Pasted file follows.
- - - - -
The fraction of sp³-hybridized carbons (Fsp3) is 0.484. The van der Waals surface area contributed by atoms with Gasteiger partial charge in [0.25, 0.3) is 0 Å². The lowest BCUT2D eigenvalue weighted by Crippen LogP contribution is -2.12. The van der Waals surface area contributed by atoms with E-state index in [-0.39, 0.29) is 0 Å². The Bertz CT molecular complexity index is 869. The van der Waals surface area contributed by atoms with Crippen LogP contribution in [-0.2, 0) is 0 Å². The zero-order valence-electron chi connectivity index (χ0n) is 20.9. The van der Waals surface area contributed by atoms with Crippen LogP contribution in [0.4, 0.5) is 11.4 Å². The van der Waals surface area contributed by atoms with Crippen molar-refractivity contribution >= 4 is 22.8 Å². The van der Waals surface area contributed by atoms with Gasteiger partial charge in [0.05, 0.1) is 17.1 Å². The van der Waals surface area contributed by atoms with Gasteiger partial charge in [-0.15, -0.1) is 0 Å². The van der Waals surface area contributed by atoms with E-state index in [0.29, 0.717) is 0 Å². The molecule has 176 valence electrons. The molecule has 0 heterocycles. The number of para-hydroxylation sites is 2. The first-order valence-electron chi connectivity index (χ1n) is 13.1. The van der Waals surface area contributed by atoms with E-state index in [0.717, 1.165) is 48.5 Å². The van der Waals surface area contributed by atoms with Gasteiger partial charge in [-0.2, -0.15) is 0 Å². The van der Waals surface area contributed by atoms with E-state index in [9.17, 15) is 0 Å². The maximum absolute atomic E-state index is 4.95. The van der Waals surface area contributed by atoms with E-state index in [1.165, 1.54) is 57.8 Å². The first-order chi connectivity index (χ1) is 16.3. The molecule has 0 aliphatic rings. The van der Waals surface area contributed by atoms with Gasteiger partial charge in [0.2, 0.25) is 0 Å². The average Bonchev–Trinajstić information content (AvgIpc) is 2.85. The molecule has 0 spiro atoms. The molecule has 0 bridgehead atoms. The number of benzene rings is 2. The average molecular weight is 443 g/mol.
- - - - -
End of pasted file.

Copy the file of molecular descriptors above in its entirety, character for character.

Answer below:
The fraction of sp³-hybridized carbons (Fsp3) is 0.484. The van der Waals surface area contributed by atoms with Gasteiger partial charge in [0.25, 0.3) is 0 Å². The lowest BCUT2D eigenvalue weighted by Crippen LogP contribution is -2.12. The van der Waals surface area contributed by atoms with E-state index in [-0.39, 0.29) is 0 Å². The Bertz CT molecular complexity index is 869. The van der Waals surface area contributed by atoms with Crippen LogP contribution in [-0.2, 0) is 0 Å². The zero-order valence-electron chi connectivity index (χ0n) is 20.9. The van der Waals surface area contributed by atoms with Crippen LogP contribution in [0.4, 0.5) is 11.4 Å². The van der Waals surface area contributed by atoms with Crippen molar-refractivity contribution >= 4 is 22.8 Å². The van der Waals surface area contributed by atoms with Gasteiger partial charge in [0.05, 0.1) is 17.1 Å². The van der Waals surface area contributed by atoms with Gasteiger partial charge in [-0.15, -0.1) is 0 Å². The van der Waals surface area contributed by atoms with E-state index in [0.29, 0.717) is 0 Å². The molecule has 176 valence electrons. The molecule has 0 heterocycles. The number of para-hydroxylation sites is 2. The first-order valence-electron chi connectivity index (χ1n) is 13.1. The van der Waals surface area contributed by atoms with E-state index in [0.717, 1.165) is 48.5 Å². The van der Waals surface area contributed by atoms with Gasteiger partial charge in [-0.2, -0.15) is 0 Å². The van der Waals surface area contributed by atoms with E-state index in [9.17, 15) is 0 Å². The maximum absolute atomic E-state index is 4.95. The van der Waals surface area contributed by atoms with E-state index in [1.165, 1.54) is 57.8 Å². The first-order chi connectivity index (χ1) is 16.3. The molecule has 0 aliphatic rings. The van der Waals surface area contributed by atoms with Gasteiger partial charge in [0.2, 0.25) is 0 Å². The average Bonchev–Trinajstić information content (AvgIpc) is 2.85. The molecule has 0 spiro atoms. The molecule has 0 bridgehead atoms. The number of benzene rings is 2. The average molecular weight is 443 g/mol.